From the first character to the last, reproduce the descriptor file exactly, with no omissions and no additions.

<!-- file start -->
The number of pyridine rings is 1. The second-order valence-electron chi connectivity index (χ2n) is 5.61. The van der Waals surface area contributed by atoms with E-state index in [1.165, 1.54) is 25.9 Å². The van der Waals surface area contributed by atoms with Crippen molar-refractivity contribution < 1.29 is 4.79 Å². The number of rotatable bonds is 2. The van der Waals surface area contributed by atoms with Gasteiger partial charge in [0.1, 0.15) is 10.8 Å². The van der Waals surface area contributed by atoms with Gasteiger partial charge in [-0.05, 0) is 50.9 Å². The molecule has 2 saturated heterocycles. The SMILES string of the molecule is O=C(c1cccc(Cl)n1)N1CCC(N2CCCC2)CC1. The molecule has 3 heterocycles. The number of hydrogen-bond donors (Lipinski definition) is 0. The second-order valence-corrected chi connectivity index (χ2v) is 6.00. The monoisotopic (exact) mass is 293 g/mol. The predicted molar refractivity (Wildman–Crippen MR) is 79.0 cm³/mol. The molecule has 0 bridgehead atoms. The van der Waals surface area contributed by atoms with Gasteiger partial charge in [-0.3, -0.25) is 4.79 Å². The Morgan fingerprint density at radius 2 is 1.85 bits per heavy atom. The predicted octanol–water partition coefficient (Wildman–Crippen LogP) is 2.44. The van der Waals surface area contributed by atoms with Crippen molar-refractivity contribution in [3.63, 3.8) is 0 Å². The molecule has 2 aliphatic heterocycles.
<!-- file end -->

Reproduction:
The number of pyridine rings is 1. The second-order valence-electron chi connectivity index (χ2n) is 5.61. The van der Waals surface area contributed by atoms with E-state index in [1.165, 1.54) is 25.9 Å². The van der Waals surface area contributed by atoms with Crippen molar-refractivity contribution < 1.29 is 4.79 Å². The number of rotatable bonds is 2. The van der Waals surface area contributed by atoms with Gasteiger partial charge in [0.1, 0.15) is 10.8 Å². The van der Waals surface area contributed by atoms with Gasteiger partial charge in [-0.05, 0) is 50.9 Å². The molecule has 2 saturated heterocycles. The SMILES string of the molecule is O=C(c1cccc(Cl)n1)N1CCC(N2CCCC2)CC1. The molecule has 3 heterocycles. The number of hydrogen-bond donors (Lipinski definition) is 0. The second-order valence-corrected chi connectivity index (χ2v) is 6.00. The monoisotopic (exact) mass is 293 g/mol. The predicted molar refractivity (Wildman–Crippen MR) is 79.0 cm³/mol. The molecule has 0 bridgehead atoms. The van der Waals surface area contributed by atoms with Gasteiger partial charge in [-0.3, -0.25) is 4.79 Å². The Morgan fingerprint density at radius 2 is 1.85 bits per heavy atom. The predicted octanol–water partition coefficient (Wildman–Crippen LogP) is 2.44. The van der Waals surface area contributed by atoms with Crippen molar-refractivity contribution in [3.63, 3.8) is 0 Å². The molecule has 2 aliphatic heterocycles.